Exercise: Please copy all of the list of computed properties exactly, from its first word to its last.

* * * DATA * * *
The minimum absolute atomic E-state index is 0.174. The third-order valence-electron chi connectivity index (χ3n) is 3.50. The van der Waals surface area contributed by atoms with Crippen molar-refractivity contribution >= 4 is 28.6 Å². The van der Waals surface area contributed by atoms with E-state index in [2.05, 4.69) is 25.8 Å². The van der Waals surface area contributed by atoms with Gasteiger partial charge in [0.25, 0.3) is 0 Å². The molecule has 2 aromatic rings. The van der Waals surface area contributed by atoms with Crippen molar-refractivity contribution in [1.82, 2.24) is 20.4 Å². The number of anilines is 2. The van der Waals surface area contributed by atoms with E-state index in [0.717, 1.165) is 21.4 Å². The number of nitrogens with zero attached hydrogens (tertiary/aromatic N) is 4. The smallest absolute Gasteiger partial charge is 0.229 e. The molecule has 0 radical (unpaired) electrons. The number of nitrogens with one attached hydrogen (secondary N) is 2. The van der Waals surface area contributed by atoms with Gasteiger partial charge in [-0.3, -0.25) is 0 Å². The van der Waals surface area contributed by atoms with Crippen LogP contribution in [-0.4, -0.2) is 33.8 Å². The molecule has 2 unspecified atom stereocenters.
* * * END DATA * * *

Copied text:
The minimum absolute atomic E-state index is 0.174. The third-order valence-electron chi connectivity index (χ3n) is 3.50. The van der Waals surface area contributed by atoms with Crippen molar-refractivity contribution >= 4 is 28.6 Å². The van der Waals surface area contributed by atoms with E-state index in [2.05, 4.69) is 25.8 Å². The van der Waals surface area contributed by atoms with Gasteiger partial charge in [0.25, 0.3) is 0 Å². The molecule has 2 aromatic rings. The van der Waals surface area contributed by atoms with Crippen molar-refractivity contribution in [1.82, 2.24) is 20.4 Å². The number of anilines is 2. The van der Waals surface area contributed by atoms with E-state index in [0.717, 1.165) is 21.4 Å². The number of nitrogens with zero attached hydrogens (tertiary/aromatic N) is 4. The smallest absolute Gasteiger partial charge is 0.229 e. The molecule has 0 radical (unpaired) electrons. The number of nitrogens with one attached hydrogen (secondary N) is 2. The van der Waals surface area contributed by atoms with Gasteiger partial charge in [-0.3, -0.25) is 0 Å². The van der Waals surface area contributed by atoms with Crippen LogP contribution in [-0.4, -0.2) is 33.8 Å². The molecule has 2 unspecified atom stereocenters.